An awful lot has changed about TV since TiVo ushered in the age of the DVR in 1999. Back then, watching television was something you did on a television, and you got your programming via cable, satellite or bunny ears. If you wondered what other people were watching, you asked them. (Probably in person.) And the only practical way to share a favorite show was to dub it onto a VHS tape.
Fast forward to 2012. That’s when TiVo’s founders Mike Ramsay and Jim Barton began working on a new idea together, one designed for the modern era of TV watching. It’s called Qplay, and they’re announcing it today. Ramsay recently gave me a sneak peek.
Like their previous collaboration, Qplay involves a box that plugs into a TV — a tiny $49 box this time, looking a bit like a skinny USB hard drive — and a service that helps you find stuff to watch. But instead of tapping broadcast TV, Qplay sifts through free videos available on the Internet, using social cues to find specific videos. And rather than giving you anything akin to TiVo’s iconic, peanut-shaped remote control, it lets you control your experience using an iPad app. You can watch videos on either the TV or the tablet.
Qplay aims to provide you with videos of interest without ever forcing you to hunt down a specific video. It organizes them into something it calls a Q — a continuous stream of items on a particular theme, which it strings together no matter where it found them. As Flipboard does with text content, Qplay gets some of these feeds by scanning Twitter accounts: For instance, there’s a Q made up of all the videos The Verge has tweeted, presumably making for good watching for tech enthusiasts. As you watch videos and tap the Like icon, the app uses that feedback to help it refine what it shows you.
If you want to get more involved with a Q rather than just sitting back, you can jump around from video to video. You can also curate your own Qs with videos of your choosing, then publish them so that your friends or random strangers can watch what you watch. This too reminded me of Flipboard and its magazine-creation feature. “Think of it as creating your own TV network,” Ramsay says.
Like Google‘s Chromecast, the Qplay TV adapter runs Android and sports a built-in Wi-Fi connection. Once you’ve selected a Q or a specific clip on the iPad, the adapter can grab video directly off the Internet. That sidesteps any performance issues that would arise if the iPad served as middleman, and lets you use other apps on the tablet without interfering with the video stream.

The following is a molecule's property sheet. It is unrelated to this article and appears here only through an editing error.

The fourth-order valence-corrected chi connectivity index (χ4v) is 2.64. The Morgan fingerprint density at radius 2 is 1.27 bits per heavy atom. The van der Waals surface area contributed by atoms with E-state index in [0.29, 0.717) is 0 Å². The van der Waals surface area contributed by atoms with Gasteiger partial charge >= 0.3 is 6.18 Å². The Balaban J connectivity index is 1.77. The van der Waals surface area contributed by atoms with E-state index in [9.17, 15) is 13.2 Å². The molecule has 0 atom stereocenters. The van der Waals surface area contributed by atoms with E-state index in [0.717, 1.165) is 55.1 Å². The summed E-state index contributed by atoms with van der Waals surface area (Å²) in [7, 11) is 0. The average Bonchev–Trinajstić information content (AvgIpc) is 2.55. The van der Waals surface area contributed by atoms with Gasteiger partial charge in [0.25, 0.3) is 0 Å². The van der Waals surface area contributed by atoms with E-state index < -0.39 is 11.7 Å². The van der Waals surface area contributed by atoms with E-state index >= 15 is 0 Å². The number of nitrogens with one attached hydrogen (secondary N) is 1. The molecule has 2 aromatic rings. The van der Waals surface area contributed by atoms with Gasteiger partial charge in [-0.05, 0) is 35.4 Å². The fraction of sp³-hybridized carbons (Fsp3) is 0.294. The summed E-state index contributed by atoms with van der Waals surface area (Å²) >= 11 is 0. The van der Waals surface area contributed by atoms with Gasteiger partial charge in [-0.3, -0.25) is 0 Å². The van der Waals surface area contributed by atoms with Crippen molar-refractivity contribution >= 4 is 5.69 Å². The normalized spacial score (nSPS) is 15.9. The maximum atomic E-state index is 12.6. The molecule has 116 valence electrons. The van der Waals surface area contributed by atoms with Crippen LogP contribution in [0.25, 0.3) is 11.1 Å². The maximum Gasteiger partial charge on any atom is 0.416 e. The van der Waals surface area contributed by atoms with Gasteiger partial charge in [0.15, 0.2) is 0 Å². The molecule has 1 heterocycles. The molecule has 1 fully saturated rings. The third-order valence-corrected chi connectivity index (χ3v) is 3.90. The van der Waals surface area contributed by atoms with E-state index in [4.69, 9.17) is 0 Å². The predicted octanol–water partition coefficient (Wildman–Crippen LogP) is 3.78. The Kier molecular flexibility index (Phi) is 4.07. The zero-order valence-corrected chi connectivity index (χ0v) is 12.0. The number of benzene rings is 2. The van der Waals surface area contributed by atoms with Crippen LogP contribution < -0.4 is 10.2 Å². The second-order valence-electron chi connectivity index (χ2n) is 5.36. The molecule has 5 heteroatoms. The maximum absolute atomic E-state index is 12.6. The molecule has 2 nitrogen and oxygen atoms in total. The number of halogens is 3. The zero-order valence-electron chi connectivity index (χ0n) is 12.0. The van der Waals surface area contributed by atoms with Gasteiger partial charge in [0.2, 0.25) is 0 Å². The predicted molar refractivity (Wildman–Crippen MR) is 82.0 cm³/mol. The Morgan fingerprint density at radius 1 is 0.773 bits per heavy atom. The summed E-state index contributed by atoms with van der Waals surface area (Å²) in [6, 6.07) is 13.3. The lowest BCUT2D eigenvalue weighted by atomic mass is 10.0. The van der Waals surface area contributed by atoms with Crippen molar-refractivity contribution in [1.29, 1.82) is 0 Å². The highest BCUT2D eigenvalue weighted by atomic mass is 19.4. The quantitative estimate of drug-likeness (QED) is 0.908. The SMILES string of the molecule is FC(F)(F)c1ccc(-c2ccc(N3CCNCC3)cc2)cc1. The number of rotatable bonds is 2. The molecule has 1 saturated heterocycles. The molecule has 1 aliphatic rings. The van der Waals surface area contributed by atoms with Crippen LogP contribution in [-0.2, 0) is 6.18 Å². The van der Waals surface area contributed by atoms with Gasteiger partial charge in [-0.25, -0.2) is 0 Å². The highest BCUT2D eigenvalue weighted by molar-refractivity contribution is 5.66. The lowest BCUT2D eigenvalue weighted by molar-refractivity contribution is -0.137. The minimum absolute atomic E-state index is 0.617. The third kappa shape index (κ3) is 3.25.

Among the video repositories Qplay can access are YouTube, Vimeo, Vine and Instagram, which brings up an obvious question: How about the major sources of paid, professional shows such as Netflix, Hulu, HBO Go and the major TV networks? Ramsay told me that premium content will arrive “soon,” and that when it does, it’ll be done in a way that will let it show up in a Q, interspersed with items culled from elsewhere. When that happens, it might make for a strikingly different experience; today, Netflix and Hulu and Amazon and other providers are islands unto themselves, not part of one gumbo of content.
Since the Qplay adapter uses Android, it can run the smartphone apps created by video providers, opening up the possibility of the company offering premium services whether or not it strikes deals with the video providers in question. That makes it a different proposition than a box such as a Roku, which only features a channel with the blessings of its owner. “At the end of the day, we’re hopefully promoting the use of these services,” Ramsay told me. “We’re helping people sign up and watch videos. How bad can that be?”
Though Qplay has plenty of potential, it’s being released as a rough draft — a little as if the original version of TiVo had only been able to record UHF stations. Without flagship services such as Netflix, it’s dependent on the appeal of the video it can scrape from the web for free, and can’t really replace a Roku or Chromecast. Even some people who might like it could be turned off by the prospect of buying and connecting yet another TV gizmo.
Ramsay told me that the Qplay technology might eventually be built into HDTVs. Versions of the app for devices other than the iPad are also on the company’s to-do list.
“Part of why we want to get this thing out is to learn,” he says. For now, I don’t see anything in Qplay that’s poised to change TV anywhere near as radically as TiVo and its arch-rival ReplayTV once did. But it’ll still be fun to see where the idea goes.